Of course, it’s not as if downtown merchants didn’t see it coming. In fact, after plans were announced in 1952 that Stanford would be turning their pastures into profits, Hillsdale Shopping Center builder David Bohannan proposed a massive overhaul of downtown Palo Alto to rival the coming economic threat from Stanford. His plan to replace most of the buildings between Alma and Cowper along University Avenue with “an evenlarger shopping center in the heart of downtown” symbolized the widespread loss of faith in the American city during those years. As Bohannan said, “such developments are going to save many cities and fill the needs of our society.” In reality, his plan would pretty much have
Still, there was no doubt that for more than three decades, downtown was hurt by the competition. As was repeated in scores of American cities in the 1960s and ‘70s, Palo Alto’s downtown could not compete with the free parking and convenience of the suburban shopping center.
By the 1970s empty storefronts had increasingly made University Avenue a ghost town. And the Stanford Shopping Center managers were not exactly resting on their laurels. Newer and more illustrious department stores opened at the mall --- Macy’s in 1961, Saks in 1963, Bullock’s (later Nordstrom) in 1972 and Neiman-Marcus in 1985.
Additionally, Stanford's hiring of Rosemary McAndrews to direct the center in the early 1970s signaled a move toward a more high-end shopping experience. In 1976, the Palo Alto City Council approved an enormous expansion of the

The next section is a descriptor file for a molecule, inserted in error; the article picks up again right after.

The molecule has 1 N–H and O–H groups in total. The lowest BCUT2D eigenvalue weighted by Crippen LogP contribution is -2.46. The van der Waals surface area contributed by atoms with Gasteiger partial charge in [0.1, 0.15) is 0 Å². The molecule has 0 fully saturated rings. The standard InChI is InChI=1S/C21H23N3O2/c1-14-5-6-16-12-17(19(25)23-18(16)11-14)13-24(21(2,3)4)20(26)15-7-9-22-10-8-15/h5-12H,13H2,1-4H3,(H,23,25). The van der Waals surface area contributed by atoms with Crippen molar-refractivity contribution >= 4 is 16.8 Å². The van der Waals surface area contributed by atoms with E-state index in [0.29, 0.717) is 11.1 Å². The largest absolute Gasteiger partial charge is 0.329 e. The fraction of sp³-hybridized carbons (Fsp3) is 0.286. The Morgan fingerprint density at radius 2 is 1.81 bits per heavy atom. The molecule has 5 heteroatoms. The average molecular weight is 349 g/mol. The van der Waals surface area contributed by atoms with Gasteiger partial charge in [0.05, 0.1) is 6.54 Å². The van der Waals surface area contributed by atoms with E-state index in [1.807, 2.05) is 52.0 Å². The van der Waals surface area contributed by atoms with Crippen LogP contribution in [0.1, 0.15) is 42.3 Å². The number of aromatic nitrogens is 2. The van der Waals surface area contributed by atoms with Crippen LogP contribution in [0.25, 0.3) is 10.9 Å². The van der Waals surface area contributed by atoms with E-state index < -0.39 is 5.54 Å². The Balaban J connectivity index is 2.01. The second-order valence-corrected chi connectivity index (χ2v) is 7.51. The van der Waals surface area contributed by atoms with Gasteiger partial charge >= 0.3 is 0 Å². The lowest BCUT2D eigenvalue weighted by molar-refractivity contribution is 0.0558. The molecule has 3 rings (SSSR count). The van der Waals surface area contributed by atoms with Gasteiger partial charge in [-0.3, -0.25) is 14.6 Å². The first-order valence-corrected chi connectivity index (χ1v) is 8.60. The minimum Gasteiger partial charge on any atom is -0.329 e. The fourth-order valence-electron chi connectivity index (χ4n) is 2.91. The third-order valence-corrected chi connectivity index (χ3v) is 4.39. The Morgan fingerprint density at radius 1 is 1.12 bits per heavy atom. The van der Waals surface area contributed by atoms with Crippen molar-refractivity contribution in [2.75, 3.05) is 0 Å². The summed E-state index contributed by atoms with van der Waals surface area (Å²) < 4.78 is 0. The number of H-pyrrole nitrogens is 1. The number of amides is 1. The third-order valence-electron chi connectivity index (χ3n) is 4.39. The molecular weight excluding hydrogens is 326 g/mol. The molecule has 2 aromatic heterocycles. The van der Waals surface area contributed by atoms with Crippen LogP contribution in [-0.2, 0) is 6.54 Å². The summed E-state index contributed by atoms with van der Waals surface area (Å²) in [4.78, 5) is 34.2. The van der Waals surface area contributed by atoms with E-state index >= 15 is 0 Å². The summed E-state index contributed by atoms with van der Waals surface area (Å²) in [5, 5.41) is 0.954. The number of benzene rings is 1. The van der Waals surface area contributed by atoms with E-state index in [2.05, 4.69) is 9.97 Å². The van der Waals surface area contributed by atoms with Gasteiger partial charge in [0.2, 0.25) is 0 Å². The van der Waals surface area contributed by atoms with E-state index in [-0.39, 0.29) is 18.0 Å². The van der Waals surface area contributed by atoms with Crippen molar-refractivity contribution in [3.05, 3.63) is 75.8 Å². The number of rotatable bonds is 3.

The center's appearance changed dramatically as well, with the addition of lush gardens, fanciful sculptures and a grand mural of a European market rather
In the 1990s, the shopping center took yet another step into retail swank when the
But is Palo Alto on its way to becoming the Beverly Hills of the north? In this new millennium, University Avenue has bounced back largely by imitating the Stanford Shopping Center’s appeal to higher tax brackets. Now even as the financial crisis that emerged in 2008 continues to depress local business, the
Our Reader's Memories:
"I remember this mall in the mid 60's to early 70's as I went there every Saturday with my family. My mother got her hair done at the Emporium, and my Dad and I went to breakfast at Sandy's Kitchen across from Macy's. Sometimes we'd go to Woodland's which was on the El Camino side of the big E. I remember Woolworth's, and Lerner's, and the shoe store with the monkeys in the window (Sommer and Kaufman I think). I. Magnin, Joseph Magnin, Blum's for special occasions (coffee crunch cake). Purity Market was there, and a bakery next door. Saks and Bullocks were on the other side, and the Stanford Barn where you could choose from several different cuisines and then have candy from the
"My mother worked at Emporium, which is also gone, and there was a hardware store, and a supermarket. It was a family-kind of place. Emporium was definitely family-style purchases. Nothing fancy, nothing trendy. Now it's a Bloomingdale's. My mother worked there in the 1970s in the wig department and we'd head down there on our bikes to borrow money."